arthropathy of the spine: case report and review of the literature. Neurosurgery 34: 915–918, 1994 4. Steinbach LS , Resnick D : Calcium pyrophosphate dihydrate crystal deposition disease revisited. Radiology 200 : 1 – 9 , 1996 Steinbach LS, Resnick D: Calcium pyrophosphate dihydrate crystal deposition disease revisited. Radiology 200: 1–9, 1996 5. Zünkeler B , Schelper R , Menezes AH : Periodontoid calcium pyrophosphate dihydrate deposition disease: “pseudogout” mass lesions of the craniocervical

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Yoshinobu Iwasaki, Minoru Akino, Hiroshi Abe, Mitsuo Tsuru, Kunio Tashiro, Kazuo Miyasaka, Kiyoshi Kaneda, Toyohiko Isu and Terufumi Ito

flavum. 2, 5, 16, 18 Ellman, et al. , 3 and Kawano, et al. , 8 have suggested that the calcification might be induced by CPPD deposits, as seen in cases of pseudo-gout. On the other hand, Jyotoku and Harada 7 and Kida and Tabata 9 have postulated that degeneration of the elastic fiber of the ligamentum flavum due to an abnormal nutritional condition might be a contributing factor causing calcification. However, the precise cause has not yet been established. In our Case 2, an episode of arthritis of the knee was described clinically, and a non-acute phase of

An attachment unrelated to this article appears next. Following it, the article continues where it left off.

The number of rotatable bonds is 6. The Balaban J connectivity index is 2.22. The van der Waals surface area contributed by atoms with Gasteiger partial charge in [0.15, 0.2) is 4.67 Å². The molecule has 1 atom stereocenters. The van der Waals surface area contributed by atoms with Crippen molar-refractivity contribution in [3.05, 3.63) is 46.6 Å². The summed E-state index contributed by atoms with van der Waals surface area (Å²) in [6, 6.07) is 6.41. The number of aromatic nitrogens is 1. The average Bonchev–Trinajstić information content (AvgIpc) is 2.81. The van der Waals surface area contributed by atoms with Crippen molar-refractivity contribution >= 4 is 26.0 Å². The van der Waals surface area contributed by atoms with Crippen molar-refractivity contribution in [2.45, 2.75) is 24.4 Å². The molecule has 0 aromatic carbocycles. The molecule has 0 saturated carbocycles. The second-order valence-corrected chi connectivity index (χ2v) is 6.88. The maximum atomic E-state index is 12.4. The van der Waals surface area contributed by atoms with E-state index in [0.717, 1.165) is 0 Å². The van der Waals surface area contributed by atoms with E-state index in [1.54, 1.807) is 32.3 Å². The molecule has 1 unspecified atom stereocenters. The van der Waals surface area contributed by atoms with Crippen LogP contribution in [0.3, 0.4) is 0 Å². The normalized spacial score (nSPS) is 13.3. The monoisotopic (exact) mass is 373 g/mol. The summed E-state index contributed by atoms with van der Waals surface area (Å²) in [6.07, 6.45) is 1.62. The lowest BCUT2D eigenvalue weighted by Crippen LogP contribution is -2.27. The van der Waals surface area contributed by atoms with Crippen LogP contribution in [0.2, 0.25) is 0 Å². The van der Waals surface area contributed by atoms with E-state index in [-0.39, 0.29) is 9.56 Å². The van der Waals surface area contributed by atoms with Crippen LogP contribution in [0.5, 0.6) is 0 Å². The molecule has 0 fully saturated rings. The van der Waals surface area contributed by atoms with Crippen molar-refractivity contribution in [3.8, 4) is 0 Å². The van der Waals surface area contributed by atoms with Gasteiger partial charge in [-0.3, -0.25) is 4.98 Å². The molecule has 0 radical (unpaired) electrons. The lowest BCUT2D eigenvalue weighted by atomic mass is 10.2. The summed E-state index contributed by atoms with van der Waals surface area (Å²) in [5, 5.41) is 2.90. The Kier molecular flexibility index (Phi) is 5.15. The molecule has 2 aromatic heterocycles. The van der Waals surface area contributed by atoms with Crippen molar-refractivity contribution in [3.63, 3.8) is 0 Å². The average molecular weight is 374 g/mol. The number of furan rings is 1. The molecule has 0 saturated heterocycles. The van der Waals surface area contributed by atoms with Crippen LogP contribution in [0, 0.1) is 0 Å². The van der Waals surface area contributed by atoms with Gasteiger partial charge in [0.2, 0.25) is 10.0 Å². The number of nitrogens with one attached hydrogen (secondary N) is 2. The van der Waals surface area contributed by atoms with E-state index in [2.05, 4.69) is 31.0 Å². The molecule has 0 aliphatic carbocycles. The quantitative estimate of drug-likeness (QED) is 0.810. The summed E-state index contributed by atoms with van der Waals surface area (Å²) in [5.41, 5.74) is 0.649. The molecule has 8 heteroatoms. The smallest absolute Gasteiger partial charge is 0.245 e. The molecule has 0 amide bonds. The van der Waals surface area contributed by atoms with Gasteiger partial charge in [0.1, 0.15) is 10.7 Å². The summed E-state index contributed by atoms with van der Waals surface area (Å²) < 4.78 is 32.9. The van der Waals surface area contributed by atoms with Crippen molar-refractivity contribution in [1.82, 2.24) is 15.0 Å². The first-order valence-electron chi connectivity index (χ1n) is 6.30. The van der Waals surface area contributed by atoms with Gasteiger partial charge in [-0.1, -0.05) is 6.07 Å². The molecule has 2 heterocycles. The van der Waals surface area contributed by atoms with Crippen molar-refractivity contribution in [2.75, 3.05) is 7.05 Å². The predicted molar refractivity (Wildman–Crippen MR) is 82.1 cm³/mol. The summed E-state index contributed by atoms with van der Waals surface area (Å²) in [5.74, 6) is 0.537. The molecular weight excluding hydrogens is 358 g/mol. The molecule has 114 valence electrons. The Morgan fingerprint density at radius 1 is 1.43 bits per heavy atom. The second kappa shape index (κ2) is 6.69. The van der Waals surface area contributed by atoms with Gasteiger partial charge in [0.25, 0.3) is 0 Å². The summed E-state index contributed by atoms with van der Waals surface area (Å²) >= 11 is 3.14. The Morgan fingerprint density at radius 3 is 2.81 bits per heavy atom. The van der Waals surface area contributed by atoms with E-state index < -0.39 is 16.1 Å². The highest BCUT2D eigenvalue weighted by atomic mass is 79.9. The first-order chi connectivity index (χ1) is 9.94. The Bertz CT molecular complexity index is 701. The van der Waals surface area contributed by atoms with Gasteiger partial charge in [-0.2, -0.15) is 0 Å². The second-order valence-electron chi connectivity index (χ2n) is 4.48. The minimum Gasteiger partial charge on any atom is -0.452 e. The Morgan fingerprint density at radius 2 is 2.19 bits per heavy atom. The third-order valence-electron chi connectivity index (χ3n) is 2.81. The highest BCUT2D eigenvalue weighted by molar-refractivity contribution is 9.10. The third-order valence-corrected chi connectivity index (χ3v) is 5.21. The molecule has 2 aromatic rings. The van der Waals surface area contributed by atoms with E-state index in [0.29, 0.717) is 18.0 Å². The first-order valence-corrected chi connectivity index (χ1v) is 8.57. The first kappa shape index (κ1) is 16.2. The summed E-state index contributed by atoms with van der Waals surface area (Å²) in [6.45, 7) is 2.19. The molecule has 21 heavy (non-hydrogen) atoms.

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Karthik Madhavan, Lee Onn Chieng, Brandon G. Gaynor and Allan D. Levi

T he atlantoaxial joint represents an intricately balanced bone-ligament complex. Calcium pyrophosphate deposition (CPPD) or pseudogout in the upper cervical spine was described initially by Menezes and colleagues. 15 , 57 These benign cystic lesions are located in the retro-odontoid and peri-odontoid areas and are composed of fibrocartilaginous debris. Symptomatic lesions require resection, and several surgical options are often available, including those performed through an anterior transoral/endoscopic transnasal, far-lateral, or posterior extradural

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Adam S. Wu and Daryl R. Fourney

crystal deposition. All three patients were asymptomatic for pseudogout, and thus follow-up investigations for pseudogout were not performed. TABLE 2. Summary of cases with benign (noninfectious and nonneoplastic) indications for surgery Indication No. of Specimens No. of Procedures DDD  cervical 269 247  thoracic, lumbar, lumbosacral 1133 1109  level not specified 26 25 foraminal stenosis  cervical 8 8  thoracic, lumbar, lumbosacral 2 2 spinal stenosis  cervical 10 10